That sounds really good until you look further. Maurice Strong, Secretary General of the UN’s 1992 Earth Summit stated:

Current lifestyles and consumption patterns of the affluent middle class–involving high meat intake, use of fossil fuels, appliances, home and work air conditioning, and suburban housing–are not sustainable.

The idea here is simple–rather than aspire to obtain a higher standard of living in countries without infrastructure, reliable electricity, and sanitation facilities, we will simply lower the standards of the western world. This is not about ecology–this is about redistribution of wealth.

The article at Fox News reports:

According to the study itself, the adoption of the new “sustainability framework” will make the EPA more “anticipatory” in its approach to environmental issues, broaden its focus to include both social and economic as well as environmental “pillars,” and “strengthen EPA as an organization and a leader in the nation’s progress toward a sustainable future.”

Whatever EPA does with its suggestions, the study emphasizes, will be “discretionary.” But the study urges EPA to “create a new culture among all EPA employees,” and hire an array of new experts in order to bring the sustainability focus to every corner of the agency and its operations. Changes will move faster “as EPA’s intentions and goals in sustainability become clear to employees,” the study says.

The National Academies and the EPA held a meeting last week in Washington to begin public discussion of the study.

One of the things we might want to remember here is that the EPA is not an elected body. They cannot easily be held accountable. They cannot be voted out of office. Regardless of how you feel about the environmental issues here, there is definitely a constitutional issue here.

“Sustainable development” is a UN program–it is not an American program. Americans have never had a chance to vote on it or any group implementing it. Giving the EPA any more power than they already have would be a drastic error in judgement. Please google “Agenda 21” for more information on what is behind the move toward sustainable development.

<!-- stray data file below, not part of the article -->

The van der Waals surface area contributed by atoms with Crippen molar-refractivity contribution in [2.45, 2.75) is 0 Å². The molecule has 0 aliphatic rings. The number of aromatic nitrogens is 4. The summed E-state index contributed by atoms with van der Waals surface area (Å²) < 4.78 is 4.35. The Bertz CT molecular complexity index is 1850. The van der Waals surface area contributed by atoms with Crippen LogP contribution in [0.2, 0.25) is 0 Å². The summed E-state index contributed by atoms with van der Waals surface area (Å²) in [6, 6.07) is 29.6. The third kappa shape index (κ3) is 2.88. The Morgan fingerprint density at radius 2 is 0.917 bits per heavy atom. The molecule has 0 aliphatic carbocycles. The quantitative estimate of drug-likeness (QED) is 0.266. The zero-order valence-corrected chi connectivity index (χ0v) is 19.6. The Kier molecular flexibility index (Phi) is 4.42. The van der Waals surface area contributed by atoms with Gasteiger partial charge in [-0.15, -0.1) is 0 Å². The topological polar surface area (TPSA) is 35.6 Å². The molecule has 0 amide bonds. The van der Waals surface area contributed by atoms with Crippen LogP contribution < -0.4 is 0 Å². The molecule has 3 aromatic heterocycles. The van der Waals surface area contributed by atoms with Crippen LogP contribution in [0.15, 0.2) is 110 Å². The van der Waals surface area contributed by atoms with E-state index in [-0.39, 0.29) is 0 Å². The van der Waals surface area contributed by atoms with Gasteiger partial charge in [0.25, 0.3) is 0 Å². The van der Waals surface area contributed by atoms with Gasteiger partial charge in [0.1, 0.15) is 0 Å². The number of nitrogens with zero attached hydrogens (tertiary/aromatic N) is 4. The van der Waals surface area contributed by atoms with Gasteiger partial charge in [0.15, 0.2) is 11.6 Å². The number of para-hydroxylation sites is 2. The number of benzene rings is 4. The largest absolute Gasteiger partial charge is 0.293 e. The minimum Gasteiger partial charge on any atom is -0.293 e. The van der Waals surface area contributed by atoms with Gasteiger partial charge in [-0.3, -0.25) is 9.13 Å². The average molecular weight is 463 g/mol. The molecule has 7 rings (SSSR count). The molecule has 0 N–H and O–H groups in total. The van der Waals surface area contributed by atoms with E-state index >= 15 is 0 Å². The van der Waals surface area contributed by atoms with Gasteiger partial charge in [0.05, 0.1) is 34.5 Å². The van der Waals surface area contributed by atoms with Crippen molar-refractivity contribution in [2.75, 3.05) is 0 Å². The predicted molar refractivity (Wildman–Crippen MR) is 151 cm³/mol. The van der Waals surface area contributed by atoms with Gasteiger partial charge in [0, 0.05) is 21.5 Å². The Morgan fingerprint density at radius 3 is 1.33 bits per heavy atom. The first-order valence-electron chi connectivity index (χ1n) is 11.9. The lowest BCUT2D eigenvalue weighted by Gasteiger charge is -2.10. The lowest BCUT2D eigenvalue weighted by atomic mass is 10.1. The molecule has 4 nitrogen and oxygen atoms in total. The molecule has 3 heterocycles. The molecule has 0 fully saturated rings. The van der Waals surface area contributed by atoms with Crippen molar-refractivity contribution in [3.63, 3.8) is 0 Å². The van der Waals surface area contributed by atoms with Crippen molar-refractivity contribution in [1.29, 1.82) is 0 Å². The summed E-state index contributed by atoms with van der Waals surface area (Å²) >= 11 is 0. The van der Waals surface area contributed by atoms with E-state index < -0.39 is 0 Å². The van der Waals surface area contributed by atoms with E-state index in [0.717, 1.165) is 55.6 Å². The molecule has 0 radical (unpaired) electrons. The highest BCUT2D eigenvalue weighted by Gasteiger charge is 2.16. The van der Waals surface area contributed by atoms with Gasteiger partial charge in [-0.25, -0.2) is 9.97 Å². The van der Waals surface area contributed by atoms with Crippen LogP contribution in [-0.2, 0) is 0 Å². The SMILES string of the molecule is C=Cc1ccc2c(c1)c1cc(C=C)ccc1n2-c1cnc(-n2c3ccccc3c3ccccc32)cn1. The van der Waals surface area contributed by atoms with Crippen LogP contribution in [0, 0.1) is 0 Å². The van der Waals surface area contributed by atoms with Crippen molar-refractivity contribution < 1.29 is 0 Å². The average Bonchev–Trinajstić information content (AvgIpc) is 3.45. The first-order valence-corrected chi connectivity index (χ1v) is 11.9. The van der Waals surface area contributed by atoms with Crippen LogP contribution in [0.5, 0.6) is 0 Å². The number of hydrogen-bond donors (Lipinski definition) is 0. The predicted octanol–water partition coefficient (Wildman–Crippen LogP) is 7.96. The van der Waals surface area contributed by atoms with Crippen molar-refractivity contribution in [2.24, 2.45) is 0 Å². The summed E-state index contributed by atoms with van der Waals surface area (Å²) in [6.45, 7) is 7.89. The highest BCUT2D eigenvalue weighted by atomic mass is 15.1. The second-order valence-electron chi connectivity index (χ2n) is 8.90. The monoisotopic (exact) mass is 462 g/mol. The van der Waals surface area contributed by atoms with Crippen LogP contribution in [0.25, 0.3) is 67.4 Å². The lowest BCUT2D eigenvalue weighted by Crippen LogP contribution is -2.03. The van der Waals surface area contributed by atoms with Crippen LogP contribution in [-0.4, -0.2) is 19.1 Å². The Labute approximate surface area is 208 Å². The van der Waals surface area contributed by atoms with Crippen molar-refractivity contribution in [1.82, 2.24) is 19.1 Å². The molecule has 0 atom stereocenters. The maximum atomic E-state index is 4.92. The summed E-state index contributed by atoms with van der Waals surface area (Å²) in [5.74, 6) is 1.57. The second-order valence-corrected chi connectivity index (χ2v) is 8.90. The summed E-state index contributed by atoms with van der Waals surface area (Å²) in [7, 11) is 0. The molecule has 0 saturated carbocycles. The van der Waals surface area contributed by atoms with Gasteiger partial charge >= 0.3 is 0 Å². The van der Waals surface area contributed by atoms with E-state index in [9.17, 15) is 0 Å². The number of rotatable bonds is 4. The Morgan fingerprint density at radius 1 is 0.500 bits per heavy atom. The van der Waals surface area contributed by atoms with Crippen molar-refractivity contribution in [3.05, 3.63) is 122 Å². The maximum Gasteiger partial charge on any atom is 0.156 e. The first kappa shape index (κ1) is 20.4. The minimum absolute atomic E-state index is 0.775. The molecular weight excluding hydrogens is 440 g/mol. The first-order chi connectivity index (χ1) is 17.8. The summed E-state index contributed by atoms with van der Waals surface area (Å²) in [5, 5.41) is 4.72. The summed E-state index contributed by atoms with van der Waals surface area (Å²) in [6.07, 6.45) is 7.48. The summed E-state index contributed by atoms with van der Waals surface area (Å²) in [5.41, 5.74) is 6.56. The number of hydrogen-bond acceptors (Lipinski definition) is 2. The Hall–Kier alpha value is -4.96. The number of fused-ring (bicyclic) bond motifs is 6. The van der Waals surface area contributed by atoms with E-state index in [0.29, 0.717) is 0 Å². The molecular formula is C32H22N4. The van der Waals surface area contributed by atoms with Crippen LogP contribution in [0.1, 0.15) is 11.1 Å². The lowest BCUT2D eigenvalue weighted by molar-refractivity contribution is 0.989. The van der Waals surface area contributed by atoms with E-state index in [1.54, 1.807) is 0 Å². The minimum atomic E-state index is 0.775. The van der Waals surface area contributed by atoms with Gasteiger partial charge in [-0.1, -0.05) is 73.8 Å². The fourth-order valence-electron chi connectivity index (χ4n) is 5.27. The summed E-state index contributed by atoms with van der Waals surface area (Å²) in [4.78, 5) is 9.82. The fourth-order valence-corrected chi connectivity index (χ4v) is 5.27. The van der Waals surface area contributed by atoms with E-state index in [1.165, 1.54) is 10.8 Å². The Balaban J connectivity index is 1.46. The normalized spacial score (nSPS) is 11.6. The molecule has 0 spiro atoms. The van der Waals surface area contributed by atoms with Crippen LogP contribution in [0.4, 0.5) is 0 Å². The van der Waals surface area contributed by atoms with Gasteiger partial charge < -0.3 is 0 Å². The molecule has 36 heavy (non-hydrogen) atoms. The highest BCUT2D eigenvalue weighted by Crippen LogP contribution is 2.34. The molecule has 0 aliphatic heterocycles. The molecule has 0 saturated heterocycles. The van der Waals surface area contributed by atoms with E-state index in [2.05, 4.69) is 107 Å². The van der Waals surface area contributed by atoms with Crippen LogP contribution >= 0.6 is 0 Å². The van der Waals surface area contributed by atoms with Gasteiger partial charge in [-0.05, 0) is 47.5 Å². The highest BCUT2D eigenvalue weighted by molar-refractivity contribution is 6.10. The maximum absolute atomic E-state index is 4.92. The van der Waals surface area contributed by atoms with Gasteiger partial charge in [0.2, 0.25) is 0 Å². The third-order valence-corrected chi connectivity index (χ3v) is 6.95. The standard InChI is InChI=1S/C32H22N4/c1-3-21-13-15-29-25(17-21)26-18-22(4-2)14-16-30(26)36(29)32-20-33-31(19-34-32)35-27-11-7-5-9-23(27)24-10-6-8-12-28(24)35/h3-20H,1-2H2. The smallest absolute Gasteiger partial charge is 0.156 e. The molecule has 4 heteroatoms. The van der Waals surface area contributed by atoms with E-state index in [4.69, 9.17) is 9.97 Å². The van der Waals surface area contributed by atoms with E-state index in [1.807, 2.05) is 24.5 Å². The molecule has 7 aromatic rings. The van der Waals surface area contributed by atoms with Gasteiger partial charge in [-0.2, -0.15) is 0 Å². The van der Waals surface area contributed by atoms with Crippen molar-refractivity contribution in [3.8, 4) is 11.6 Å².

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The Continuing Attack On Domestic Energy Production

I’m not quite sure why the radical environmentalists (and the Obama administration) are so opposed to domestic energy production, but their actions indicate that they are. The recent postponement (read that as opposition) to the Keystone Pipeline is one example. Now they are attempting to stop hydraulic fracturing (“fracking”). Fracking is the process being used in the Bakken oil fields in North Dakota. I need to mention at this point that the development of the Bakken oil fields has resulted in an unemployment rate in North Dakota of 3.5 percent in October 2011.

On Thursday the Washington Examiner posted an article on some of the latest attacks on the process of fracking.

The article reports:

Fracking was first used in Oklahoma in the 1940s and in the years since has been employed in more than a million oil and gas wells across the nation. There is not a single independently documented instance of groundwater contamination by fracking anywhere in the country, a fact that was confirmed as recently as May by U.S. Environmental Protection Agency Administrator Lisa Jackson during congressional testimony.

However, the EPA is not deterred by mere facts. On Thursday the EPA announced that they had found chemicals “likely” associated with fracking at a drilling site near Pavilion, Wyoming.

The article further reports:

“EPA also re-tested private and public drinking water wells in the community. The samples were consistent with chemicals identified in earlier EPA results released in 2010 and are generally below established health and safety standards.” By “below,” the EPA means that chemicals in the groundwater do not exceed acceptable health and safety standards.

Please follow the link to read the entire article to discover what the EPA really found and what it means. At some point you have to wonder why the EPA and the Obama administration are working so hard to eliminate a domestic energy program that has the potential to provide jobs for Americans and to turn the economy around.